SPAIN - The gray skies in Barcelona, Spain are no match against the explosion of colors and revelry the two most popular Philippine festivals, Aklan’s Ati-atihan and Bacolod’s Masskara festivals are known for.
These festivals were part of the 116th Philippine Independence Day celebration in Barcelona which aimed to promote Filipino culture and commemorate independence from Spanish colonizers.
Ironically, there are approximately 25,000 Filipinos in Barcelona alone seeking greener pastures in Spain, while Barcelona is the capital city of Catalonia, a region seeking independence from Spain.
Even before members of Asociación Bisayan ug Mindanaoan en España (ABME) and Parish Youth Council-Migrant Filipino Youth Association started to perform Ati-Atihan and Masskara respectively, they were swarmed by Filipinos and non-Filipinos alike to take pictures of them in their costumes, complete with headdress and face paint.
The writer with an Ati-Atihan dancer in Barcelona.
Their dance numbers amused the crowd who thronged the grounds of Museu d’Art Contemporani de Barcelona.
It took them almost a month to practice the dance steps and make their costumes. It was not an easy task as some materials had to be bought in the Philippines.
"Every weekend lang kami nagpa-practice dahil may mga trabaho at saka yung mga props namin ay gawa mula sa mga cartons, yung mga recycled lang yung ginagamit namin," said ABME president Arcille Napone.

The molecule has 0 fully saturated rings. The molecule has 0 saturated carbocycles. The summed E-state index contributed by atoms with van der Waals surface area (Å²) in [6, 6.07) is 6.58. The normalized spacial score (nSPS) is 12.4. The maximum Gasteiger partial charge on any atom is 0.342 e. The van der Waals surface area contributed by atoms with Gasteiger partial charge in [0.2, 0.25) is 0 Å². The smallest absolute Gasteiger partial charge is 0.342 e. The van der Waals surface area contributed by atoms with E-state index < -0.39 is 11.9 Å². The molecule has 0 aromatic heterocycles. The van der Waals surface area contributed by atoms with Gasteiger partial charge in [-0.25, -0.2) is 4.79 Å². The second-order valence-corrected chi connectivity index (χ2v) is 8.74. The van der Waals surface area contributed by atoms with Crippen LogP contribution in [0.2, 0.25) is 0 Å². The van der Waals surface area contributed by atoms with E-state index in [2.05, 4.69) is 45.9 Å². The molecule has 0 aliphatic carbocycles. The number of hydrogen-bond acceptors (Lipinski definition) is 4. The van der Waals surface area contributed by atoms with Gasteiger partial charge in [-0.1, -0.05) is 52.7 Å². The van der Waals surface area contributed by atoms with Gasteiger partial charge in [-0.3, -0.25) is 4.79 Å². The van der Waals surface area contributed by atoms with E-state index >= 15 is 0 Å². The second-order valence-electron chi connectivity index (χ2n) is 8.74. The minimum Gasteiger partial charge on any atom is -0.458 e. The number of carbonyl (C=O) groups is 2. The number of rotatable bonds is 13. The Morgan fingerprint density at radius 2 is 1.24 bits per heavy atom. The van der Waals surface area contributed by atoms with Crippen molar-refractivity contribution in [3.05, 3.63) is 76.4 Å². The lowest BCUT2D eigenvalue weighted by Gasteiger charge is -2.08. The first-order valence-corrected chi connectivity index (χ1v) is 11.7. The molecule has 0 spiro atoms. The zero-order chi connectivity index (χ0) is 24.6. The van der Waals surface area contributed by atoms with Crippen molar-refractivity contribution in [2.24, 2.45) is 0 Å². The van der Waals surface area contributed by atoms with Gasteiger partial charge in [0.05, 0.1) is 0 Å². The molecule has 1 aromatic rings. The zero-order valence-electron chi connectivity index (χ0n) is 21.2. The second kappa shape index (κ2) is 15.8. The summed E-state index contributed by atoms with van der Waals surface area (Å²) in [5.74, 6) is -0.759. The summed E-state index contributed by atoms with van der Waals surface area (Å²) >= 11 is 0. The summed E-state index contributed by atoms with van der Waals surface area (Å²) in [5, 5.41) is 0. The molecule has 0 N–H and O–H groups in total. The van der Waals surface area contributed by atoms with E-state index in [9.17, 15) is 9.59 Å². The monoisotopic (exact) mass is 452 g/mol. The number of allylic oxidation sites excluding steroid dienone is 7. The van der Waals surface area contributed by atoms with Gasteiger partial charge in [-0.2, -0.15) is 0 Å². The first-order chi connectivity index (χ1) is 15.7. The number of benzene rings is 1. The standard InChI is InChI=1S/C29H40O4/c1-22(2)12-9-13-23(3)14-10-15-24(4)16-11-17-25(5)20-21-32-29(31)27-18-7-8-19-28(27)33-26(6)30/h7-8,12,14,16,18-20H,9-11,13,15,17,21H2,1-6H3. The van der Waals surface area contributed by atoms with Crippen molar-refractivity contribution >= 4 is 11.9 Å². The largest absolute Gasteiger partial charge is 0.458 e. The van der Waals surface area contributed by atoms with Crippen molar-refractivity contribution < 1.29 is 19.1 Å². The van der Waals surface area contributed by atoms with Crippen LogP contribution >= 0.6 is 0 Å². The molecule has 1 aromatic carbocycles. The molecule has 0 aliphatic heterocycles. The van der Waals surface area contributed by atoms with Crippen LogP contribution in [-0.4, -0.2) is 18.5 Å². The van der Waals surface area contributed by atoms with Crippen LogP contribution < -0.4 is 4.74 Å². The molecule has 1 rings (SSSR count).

The Masskara Festival seemed to be apt for the economic situation in Spain whose current president Mariano Rajoy claims that the country has already recovered from the eurozone crisis despite high unemployment rates.
"Kasi tayong mga Filipino kahit krisis na, makulay pa rin yung pamumuhay natin and then masayahin pa rin tayo kaya habang sumasayaw kami kahit nakamaskara, nakangiti kami," said Rochele Arellano of Parish Youth Council.
Catalans also had a surprise number as part of the celebration’s objective to showcase cultural integration.
A group called Falcons de Barcelona formed human figures that are typical in Catalonia.
"We’ve got this tradition to make human towers, which is called Castellers. But it’s not exactly the same as Castellers. Castellers make human towers and what we do is different kinds of figures. We’ve done eight different figures," Marta Vall.lovera of Falcons de Barcelona explained.
Vall.lovera added that the tradition came from Central Europe and has been practiced in Catalonia since the last century.
Filipino traditional wear was also displayed to the delight of spectators when various Filipinos wearing barong, terno, Igorot and Maranao costumes paraded in Joaquin Costa, where most migrants, especially Filipinos, live.
And like every year, the Independence Day Celebration served as stage for talents including rising Filipino-Spanish star Maria Sagana and other budding artists.